Liver failure and death following surgery on patients with obstructive jaundice are not uncommon. Such a postoperative course is usually manifested in part by a febrile coma, a rising level of serum bilirubin, and a falling level of cholesterol esters and albumin. There can be little doubt that the operation in some way has directly influenced the course of the patient. The specific etiological details, however, are rather obscure. The relative importance of such details is difficult to assess from clinical cases. Some of these factors are the impaired liver function existing preoperatively, the anesthesia, the nonspecific stress of the operation and coincident hypoxia or sepsis.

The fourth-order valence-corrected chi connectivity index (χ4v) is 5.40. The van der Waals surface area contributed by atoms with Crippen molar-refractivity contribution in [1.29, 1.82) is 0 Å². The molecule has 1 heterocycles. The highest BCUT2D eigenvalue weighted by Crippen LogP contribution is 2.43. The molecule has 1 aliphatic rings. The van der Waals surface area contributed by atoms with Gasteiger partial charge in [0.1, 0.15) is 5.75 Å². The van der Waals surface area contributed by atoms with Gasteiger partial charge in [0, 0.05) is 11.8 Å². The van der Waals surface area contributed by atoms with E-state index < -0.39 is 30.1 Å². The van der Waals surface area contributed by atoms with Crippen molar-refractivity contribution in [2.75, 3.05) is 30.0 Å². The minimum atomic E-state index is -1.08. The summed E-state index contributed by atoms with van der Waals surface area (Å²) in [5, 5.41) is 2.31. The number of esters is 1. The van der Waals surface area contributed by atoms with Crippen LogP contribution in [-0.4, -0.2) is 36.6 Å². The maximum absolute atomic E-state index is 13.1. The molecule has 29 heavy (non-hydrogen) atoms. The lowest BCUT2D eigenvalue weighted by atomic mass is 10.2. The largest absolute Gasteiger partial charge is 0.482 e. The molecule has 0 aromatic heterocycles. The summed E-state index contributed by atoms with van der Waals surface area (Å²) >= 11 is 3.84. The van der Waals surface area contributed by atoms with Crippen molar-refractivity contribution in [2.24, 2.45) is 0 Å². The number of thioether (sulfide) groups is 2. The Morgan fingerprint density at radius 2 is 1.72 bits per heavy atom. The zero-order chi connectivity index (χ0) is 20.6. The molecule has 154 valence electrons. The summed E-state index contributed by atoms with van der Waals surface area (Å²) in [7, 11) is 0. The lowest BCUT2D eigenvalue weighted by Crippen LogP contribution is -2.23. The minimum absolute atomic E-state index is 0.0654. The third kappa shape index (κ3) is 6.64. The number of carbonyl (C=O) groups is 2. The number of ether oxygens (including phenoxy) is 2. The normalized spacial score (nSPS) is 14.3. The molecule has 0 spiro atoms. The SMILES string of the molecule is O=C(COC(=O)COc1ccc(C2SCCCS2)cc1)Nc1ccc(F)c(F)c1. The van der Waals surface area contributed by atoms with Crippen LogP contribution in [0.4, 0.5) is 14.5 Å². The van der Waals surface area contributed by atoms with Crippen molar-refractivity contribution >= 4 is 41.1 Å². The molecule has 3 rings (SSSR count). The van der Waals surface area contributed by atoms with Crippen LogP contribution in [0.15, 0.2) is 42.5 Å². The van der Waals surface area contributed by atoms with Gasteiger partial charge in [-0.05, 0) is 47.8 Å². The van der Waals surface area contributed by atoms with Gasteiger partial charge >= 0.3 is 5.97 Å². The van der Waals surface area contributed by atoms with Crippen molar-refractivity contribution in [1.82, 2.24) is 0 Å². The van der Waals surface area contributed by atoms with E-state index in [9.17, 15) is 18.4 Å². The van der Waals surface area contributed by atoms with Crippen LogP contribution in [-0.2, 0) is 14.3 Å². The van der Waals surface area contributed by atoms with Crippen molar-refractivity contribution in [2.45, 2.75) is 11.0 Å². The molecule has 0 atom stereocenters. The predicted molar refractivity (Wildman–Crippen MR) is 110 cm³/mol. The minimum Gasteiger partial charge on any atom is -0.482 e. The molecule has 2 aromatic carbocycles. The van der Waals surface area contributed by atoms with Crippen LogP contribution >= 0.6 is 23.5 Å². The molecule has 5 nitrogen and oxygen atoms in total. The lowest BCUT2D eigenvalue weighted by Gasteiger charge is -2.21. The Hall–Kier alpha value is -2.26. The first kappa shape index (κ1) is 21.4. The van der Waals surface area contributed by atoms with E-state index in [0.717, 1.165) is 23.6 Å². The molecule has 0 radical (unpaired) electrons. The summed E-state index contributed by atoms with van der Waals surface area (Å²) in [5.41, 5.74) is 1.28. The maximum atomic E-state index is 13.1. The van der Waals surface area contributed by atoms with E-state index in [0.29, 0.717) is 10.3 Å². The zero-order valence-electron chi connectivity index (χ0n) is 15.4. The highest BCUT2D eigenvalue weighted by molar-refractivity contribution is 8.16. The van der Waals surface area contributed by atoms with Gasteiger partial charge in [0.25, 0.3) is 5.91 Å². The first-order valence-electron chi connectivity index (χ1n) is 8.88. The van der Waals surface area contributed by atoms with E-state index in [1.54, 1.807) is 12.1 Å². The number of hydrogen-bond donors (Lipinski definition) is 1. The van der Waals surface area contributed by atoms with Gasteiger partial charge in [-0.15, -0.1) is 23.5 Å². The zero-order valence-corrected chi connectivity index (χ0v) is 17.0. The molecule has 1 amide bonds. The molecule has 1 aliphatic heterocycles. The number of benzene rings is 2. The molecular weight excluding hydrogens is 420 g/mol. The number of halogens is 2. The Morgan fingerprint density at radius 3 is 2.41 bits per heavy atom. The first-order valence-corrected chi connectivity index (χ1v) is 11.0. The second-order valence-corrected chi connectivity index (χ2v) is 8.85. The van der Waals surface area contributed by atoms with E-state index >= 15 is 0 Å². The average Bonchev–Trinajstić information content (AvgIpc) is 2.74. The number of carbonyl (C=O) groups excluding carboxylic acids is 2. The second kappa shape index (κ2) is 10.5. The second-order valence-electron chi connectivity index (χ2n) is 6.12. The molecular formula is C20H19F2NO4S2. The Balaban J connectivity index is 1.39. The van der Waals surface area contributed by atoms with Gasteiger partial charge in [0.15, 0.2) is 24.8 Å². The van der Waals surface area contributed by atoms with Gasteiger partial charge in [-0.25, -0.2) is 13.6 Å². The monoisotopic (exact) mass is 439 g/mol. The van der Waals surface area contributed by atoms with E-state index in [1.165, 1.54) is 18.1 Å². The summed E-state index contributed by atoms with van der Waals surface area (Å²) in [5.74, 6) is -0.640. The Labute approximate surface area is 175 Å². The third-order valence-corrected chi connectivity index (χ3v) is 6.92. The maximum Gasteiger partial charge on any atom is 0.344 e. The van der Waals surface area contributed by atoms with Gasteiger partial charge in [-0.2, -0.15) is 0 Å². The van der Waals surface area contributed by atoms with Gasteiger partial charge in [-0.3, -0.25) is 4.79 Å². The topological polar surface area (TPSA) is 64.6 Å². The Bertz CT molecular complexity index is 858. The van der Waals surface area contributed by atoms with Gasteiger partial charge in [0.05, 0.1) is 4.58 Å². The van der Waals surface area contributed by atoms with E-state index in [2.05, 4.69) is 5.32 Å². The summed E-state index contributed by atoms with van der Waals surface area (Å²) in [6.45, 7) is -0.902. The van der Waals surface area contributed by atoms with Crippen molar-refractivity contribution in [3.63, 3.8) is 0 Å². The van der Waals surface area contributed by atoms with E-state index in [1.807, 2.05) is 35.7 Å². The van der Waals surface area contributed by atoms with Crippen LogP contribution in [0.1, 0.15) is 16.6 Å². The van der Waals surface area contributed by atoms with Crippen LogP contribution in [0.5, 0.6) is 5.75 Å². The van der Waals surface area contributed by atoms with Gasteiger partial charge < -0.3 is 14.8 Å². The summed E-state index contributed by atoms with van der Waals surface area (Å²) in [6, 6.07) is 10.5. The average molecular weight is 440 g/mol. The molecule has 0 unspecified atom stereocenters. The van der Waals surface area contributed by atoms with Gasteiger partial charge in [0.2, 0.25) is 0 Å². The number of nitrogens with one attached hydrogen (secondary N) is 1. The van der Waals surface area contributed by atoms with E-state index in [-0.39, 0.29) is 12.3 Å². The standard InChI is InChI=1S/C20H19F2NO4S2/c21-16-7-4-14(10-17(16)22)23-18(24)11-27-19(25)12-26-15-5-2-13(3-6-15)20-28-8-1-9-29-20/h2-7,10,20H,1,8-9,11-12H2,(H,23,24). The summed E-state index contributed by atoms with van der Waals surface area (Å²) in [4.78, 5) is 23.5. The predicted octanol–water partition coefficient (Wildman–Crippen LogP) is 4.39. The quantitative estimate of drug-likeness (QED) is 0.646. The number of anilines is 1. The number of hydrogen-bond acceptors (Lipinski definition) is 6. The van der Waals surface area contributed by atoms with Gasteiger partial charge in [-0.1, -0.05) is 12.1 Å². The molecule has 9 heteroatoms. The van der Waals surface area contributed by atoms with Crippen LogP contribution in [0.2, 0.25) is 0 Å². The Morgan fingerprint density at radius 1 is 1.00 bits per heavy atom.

In an effort to clarify the problem by experimental observations the authors have undertaken a series of studies to evaluate the relative importance of each factor. A detailed and thorough analysis of the course of liver function in dogs with simple uncomplicated obstructive jaundice
MACGREGOR CA, GRIFFITH JB, MUNRO GA. The Influence of Stress upon Liver Function in Obstructive Jaundice. AMA Arch Surg. 1955;71(3):395–403. doi:10.1001/archsurg.1955.01270150089010